Eating a self-dependant diet

Humans developed past being nomadic hunters and gatherers some 12,000 years ago and moved on to agriculture.

Long after that, the first self-service grocery store was opened in 1916, which is how most people shop today, if they have not gotten on board with the new online ordering services of stores like Hy-Vee.

However, while grocery stores are the common method of getting food in the modern day, it is not the only way people get their food. There are also people that garden, hunt, and forage for their food.

Thirty-five percent of households in America grow food in their household or community garden.

“I like gardening because it keeps me outside instead of staying inside all day and I like fresh vegetables and fruit,” said Hannah Uhrich, junior.

Gardening is easy and is a fairly common source of some food for those with the resources to grow their own food. Of the 35 percent of households that have gardens, 76 percent grow vegetables.

Common vegetables in gardens include carrots, green beans, and peppers. Tomatoes are also a staple in home gardens but, scientifically speaking, it is a fruit. Herbs, such as basil and thyme, are also common in gardens.

“I really enjoy using three or four different variety of tomatoes because they ripen at different times throughout the summer and early fall. I also enjoy planting cucumbers so we can use them as fresh sliced and also make pickles for the winter,” said Mike Kennedy, a local gardener.

Six percent of Americans over the age of six are hunters.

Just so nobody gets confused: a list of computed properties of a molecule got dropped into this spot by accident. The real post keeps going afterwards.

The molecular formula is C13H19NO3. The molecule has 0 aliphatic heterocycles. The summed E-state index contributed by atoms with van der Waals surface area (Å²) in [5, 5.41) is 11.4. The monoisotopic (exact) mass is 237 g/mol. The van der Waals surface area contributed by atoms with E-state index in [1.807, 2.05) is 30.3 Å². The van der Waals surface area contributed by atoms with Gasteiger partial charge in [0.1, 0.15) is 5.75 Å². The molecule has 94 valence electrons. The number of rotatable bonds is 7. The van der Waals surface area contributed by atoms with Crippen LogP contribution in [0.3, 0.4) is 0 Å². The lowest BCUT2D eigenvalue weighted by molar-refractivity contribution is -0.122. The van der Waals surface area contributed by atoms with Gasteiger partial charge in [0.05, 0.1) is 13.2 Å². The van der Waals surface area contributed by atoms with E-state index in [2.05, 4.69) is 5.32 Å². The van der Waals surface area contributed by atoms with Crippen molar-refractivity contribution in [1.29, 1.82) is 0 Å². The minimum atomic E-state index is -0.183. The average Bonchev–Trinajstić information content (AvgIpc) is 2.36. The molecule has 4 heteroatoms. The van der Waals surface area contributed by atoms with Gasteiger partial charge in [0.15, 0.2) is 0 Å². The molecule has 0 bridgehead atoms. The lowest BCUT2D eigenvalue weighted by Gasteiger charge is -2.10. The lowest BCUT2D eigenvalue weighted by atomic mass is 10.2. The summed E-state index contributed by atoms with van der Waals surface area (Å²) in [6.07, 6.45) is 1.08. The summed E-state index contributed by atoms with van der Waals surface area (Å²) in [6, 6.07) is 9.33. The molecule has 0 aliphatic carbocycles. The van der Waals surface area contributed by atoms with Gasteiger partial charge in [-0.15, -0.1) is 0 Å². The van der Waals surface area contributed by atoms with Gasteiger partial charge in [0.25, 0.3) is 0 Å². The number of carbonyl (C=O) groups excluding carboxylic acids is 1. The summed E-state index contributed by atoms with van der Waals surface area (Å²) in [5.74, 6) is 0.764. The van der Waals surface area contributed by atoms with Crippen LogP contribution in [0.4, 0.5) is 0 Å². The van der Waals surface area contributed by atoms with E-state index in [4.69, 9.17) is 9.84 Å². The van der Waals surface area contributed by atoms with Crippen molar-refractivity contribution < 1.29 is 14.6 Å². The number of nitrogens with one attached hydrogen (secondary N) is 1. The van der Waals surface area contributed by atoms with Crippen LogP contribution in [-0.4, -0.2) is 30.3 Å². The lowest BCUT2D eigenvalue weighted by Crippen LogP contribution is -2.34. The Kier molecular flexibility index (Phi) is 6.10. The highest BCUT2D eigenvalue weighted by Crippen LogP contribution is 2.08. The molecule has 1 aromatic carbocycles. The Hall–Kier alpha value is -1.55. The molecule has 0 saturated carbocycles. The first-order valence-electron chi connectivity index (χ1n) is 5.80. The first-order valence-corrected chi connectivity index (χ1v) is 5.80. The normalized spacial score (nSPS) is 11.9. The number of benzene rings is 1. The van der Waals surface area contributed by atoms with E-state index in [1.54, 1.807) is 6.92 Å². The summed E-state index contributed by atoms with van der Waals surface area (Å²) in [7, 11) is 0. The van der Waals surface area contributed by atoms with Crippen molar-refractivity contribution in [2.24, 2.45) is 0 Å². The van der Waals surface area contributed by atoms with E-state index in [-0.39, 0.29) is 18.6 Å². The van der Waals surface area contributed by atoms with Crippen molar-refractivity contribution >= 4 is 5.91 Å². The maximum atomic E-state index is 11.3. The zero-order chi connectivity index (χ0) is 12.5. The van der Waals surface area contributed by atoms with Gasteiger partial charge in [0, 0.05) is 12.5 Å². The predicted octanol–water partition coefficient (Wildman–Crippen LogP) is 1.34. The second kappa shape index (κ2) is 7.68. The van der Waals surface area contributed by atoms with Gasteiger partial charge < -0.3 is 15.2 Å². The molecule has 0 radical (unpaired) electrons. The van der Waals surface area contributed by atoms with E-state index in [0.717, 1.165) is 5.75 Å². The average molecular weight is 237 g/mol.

Hunting is much more of a commitment in terms of both money and time than gardening is. Hunting has many more rules and regulations than gardening in order to protect the safety of hunters, land, and the wildlife being hunted.

In Iowa, all hunters born after Jan. 1, 1972, need to pass a class to be certified in hunter education, and those over the age of 16 are required to purchase a hunting license.

Still, at 6 percent of the American population, that has 19,386,000 going hunting each year.

“It’s an opportunity to unplug and enjoy nature that’s free of taking a picture for social media. Eating game is about not being wasteful and respect for the animal. As well as taking pride in a meal that was prepared by you from the start,” said Jack Doyle, former secretary of the Iowa State University hunting club.

Foraging for food is very uncommon in today’s society outside of the springtime craze for morel mushrooms.

However, there are still people that do forage for their own food in locations anywhere from the wilderness to local parks.

Rebecca Davis, a junior, enjoys foraging for berries in the summer.

“I like going out to parks with friends and searching for and collecting berries that I can take home and use in recipes,” Davis said.

Various workshops are available to learn more about foraging as well as books such as, “Foraging: The Complete Beginners Guide On Foraging Medicinal Herbs, Wild Edible Plants And Wild Mushrooms For A Self-Sufficient Living.”

Foraging for certain plants can also help out the environment greatly. Invasive species have become a real threat to environments in recent years.

Invasive species are plants, animals, or other organisms that are introduced to an environment that they are not native to and cause harm to the ecosystem.

Examples of invasive species in Iowa include the garlic mustard plant, zebra mussels, and autumn olives.

Zebra mussels do not have much meat and in any case do not taste good, so eating them is not recommended.

However, autumn olives are delicious berries and can be made into fruit leather, jams and garlic mustard can also be made into a pesto as easily as basil.

To find more information on invasive species and recipes using them look to organizations such as Eat the Invaders and the state DNR.


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